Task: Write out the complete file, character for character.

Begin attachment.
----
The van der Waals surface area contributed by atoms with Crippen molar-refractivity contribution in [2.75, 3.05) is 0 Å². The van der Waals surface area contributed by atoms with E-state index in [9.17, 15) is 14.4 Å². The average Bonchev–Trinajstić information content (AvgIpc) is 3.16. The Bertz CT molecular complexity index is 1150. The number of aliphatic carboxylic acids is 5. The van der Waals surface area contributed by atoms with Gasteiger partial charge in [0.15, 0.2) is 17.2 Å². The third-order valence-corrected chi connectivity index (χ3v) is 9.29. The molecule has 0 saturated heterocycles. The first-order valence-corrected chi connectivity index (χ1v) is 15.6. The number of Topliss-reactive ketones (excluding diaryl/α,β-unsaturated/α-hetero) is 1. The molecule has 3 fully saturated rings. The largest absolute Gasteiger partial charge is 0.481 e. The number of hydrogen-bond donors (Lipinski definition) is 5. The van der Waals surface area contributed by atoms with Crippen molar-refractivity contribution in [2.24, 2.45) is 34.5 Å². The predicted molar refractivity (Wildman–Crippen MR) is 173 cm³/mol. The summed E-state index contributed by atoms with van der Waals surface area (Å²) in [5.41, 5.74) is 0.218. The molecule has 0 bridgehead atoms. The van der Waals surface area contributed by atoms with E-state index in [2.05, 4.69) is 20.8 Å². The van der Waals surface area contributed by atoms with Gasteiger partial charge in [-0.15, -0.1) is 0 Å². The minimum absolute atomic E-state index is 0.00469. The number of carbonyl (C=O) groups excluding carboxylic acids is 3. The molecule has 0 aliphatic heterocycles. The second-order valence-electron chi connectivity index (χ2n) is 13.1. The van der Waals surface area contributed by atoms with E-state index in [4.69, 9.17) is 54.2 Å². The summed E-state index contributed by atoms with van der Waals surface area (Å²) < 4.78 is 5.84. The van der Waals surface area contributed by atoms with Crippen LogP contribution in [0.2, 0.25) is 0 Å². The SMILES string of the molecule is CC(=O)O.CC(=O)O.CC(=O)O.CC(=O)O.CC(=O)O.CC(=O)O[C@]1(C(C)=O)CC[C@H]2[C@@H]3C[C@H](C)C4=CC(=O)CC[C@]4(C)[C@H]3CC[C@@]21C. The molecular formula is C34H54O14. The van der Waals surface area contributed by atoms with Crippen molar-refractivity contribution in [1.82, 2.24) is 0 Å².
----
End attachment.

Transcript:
The van der Waals surface area contributed by atoms with Crippen molar-refractivity contribution in [2.75, 3.05) is 0 Å². The van der Waals surface area contributed by atoms with E-state index in [9.17, 15) is 14.4 Å². The average Bonchev–Trinajstić information content (AvgIpc) is 3.16. The Bertz CT molecular complexity index is 1150. The number of aliphatic carboxylic acids is 5. The van der Waals surface area contributed by atoms with Gasteiger partial charge in [0.15, 0.2) is 17.2 Å². The third-order valence-corrected chi connectivity index (χ3v) is 9.29. The molecule has 0 saturated heterocycles. The first-order valence-corrected chi connectivity index (χ1v) is 15.6. The number of Topliss-reactive ketones (excluding diaryl/α,β-unsaturated/α-hetero) is 1. The molecule has 3 fully saturated rings. The largest absolute Gasteiger partial charge is 0.481 e. The number of hydrogen-bond donors (Lipinski definition) is 5. The van der Waals surface area contributed by atoms with Crippen molar-refractivity contribution in [2.24, 2.45) is 34.5 Å². The predicted molar refractivity (Wildman–Crippen MR) is 173 cm³/mol. The summed E-state index contributed by atoms with van der Waals surface area (Å²) in [5.41, 5.74) is 0.218. The molecule has 0 bridgehead atoms. The van der Waals surface area contributed by atoms with E-state index in [2.05, 4.69) is 20.8 Å². The van der Waals surface area contributed by atoms with Gasteiger partial charge in [-0.15, -0.1) is 0 Å². The minimum absolute atomic E-state index is 0.00469. The number of carbonyl (C=O) groups excluding carboxylic acids is 3. The molecule has 0 aliphatic heterocycles. The second-order valence-electron chi connectivity index (χ2n) is 13.1. The van der Waals surface area contributed by atoms with E-state index in [4.69, 9.17) is 54.2 Å². The summed E-state index contributed by atoms with van der Waals surface area (Å²) < 4.78 is 5.84. The van der Waals surface area contributed by atoms with Crippen LogP contribution in [0.2, 0.25) is 0 Å². The SMILES string of the molecule is CC(=O)O.CC(=O)O.CC(=O)O.CC(=O)O.CC(=O)O.CC(=O)O[C@]1(C(C)=O)CC[C@H]2[C@@H]3C[C@H](C)C4=CC(=O)CC[C@]4(C)[C@H]3CC[C@@]21C. The molecular formula is C34H54O14. The van der Waals surface area contributed by atoms with Crippen molar-refractivity contribution in [1.82, 2.24) is 0 Å².